Organisms typically cannot metabolize all types of carbohydrate to yield energy. Glucose is a nearly universal and accessible source of energy. Many organisms also have the ability to metabolize other monosaccharides and disaccharides but glucose is often metabolized first. In Escherichia coli, for example, the lac operon will express enzymes for the digestion of lactose when it is present, but if both lactose and glucose are present the lac operon is repressed, resulting in the glucose being used first (see: Diauxie). Polysaccharides are also common sources of energy. Many organisms can easily break down starches into glucose; most organisms, however, cannot metabolize cellulose or other polysaccharides like chitin and arabinoxylans. These carbohydrate types can be metabolized by some bacteria and protists. Ruminants and termites, for example, use microorganisms to process cellulose. Even though these complex carbohydrates are not very digestible, they represent an important dietary element for humans, called dietary fiber. Fiber enhances digestion, among other benefits.[23]

Based on the effects on risk of heart disease and obesity in otherwise healthy middle-aged adults,[24] the Institute of Medicine recommends that American and Canadian adults get between 45–65% of dietary energy from whole-grain carbohydrates.[25] The Food and Agriculture Organization and World Health Organization jointly recommend that national dietary guidelines set a goal of 55–75% of total energy from carbohydrates, but only 10% directly from sugars (their term for simple carbohydrates).[26] A 2017 Cochrane Systematic Review concluded that there was insufficient evidence to support the claim that whole grain diets can affect cardiovascular disease.[27]


Nutritionists often refer to carbohydrates as either simple or complex. However, the exact distinction between these groups can be ambiguous. The term complex carbohydrate was first used in the U.S. Senate Select Committee on Nutrition and Human Needs publication Dietary Goals for the United States (1977) where it was intended to distinguish sugars from other carbohydrates (which were perceived to be nutritionally superior).[28] However, the report put "fruit, vegetables and whole-grains" in the complex carbohydrate column, despite the fact that these may contain sugars as well as polysaccharides. This confusion persists as today some nutritionists use the term complex carbohydrate to refer to any sort of digestible saccharide present in a whole food, where fiber, vitamins and minerals are also found (as opposed to processed carbohydrates, which provide energy but few other nutrients). The standard usage, however, is to classify carbohydrates chemically: simple if they are sugars (monosaccharides and disaccharides) and complex if they are polysaccharides (or oligosaccharides).[29]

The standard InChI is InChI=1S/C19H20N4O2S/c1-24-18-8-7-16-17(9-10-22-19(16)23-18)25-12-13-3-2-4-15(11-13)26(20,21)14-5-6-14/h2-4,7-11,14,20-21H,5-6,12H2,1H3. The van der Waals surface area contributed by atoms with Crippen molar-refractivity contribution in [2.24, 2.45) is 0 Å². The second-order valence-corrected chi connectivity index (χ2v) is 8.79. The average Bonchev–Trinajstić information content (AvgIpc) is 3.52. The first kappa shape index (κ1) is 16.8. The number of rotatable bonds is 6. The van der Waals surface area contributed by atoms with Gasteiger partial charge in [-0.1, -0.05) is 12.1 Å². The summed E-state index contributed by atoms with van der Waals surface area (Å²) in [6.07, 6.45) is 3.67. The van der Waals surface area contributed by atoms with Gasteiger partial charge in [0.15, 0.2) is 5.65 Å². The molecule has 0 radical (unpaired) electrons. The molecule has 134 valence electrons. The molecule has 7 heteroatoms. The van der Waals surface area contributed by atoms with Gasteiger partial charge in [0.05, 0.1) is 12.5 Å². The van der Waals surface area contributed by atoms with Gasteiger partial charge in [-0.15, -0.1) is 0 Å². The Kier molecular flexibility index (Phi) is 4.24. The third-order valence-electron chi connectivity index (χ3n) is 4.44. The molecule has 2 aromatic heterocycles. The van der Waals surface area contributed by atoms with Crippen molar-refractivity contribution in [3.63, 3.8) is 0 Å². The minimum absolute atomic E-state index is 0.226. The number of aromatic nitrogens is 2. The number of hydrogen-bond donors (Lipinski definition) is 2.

In any case, the simple vs. complex chemical distinction has little value for determining the nutritional quality of carbohydrates.[29] Some simple carbohydrates (e.g. fructose) raise blood glucose slowly, while some complex carbohydrates (starches), especially if processed, raise blood sugar rapidly. The speed of digestion is determined by a variety of factors including which other nutrients are consumed with the carbohydrate, how the food is prepared, individual differences in metabolism, and the chemistry of the carbohydrate.[30]

The USDA's Dietary Guidelines for Americans 2010 call for moderate- to high-carbohydrate consumption from a balanced diet that includes six one-ounce servings of grain foods each day, at least half from whole grain sources and the rest from enriched.[31]

The glycemic index (GI) and glycemic load concepts have been developed to characterize food behavior during human digestion. They rank carbohydrate-rich foods based on the rapidity and magnitude of their effect on blood glucose levels. Glycemic index is a measure of how quickly food glucose is absorbed, while glycemic load is a measure of the total absorbable glucose in foods. The insulin index is a similar, more recent classification method that ranks foods based on their effects on blood insulin levels, which are caused by glucose (or starch) and some amino acids in food.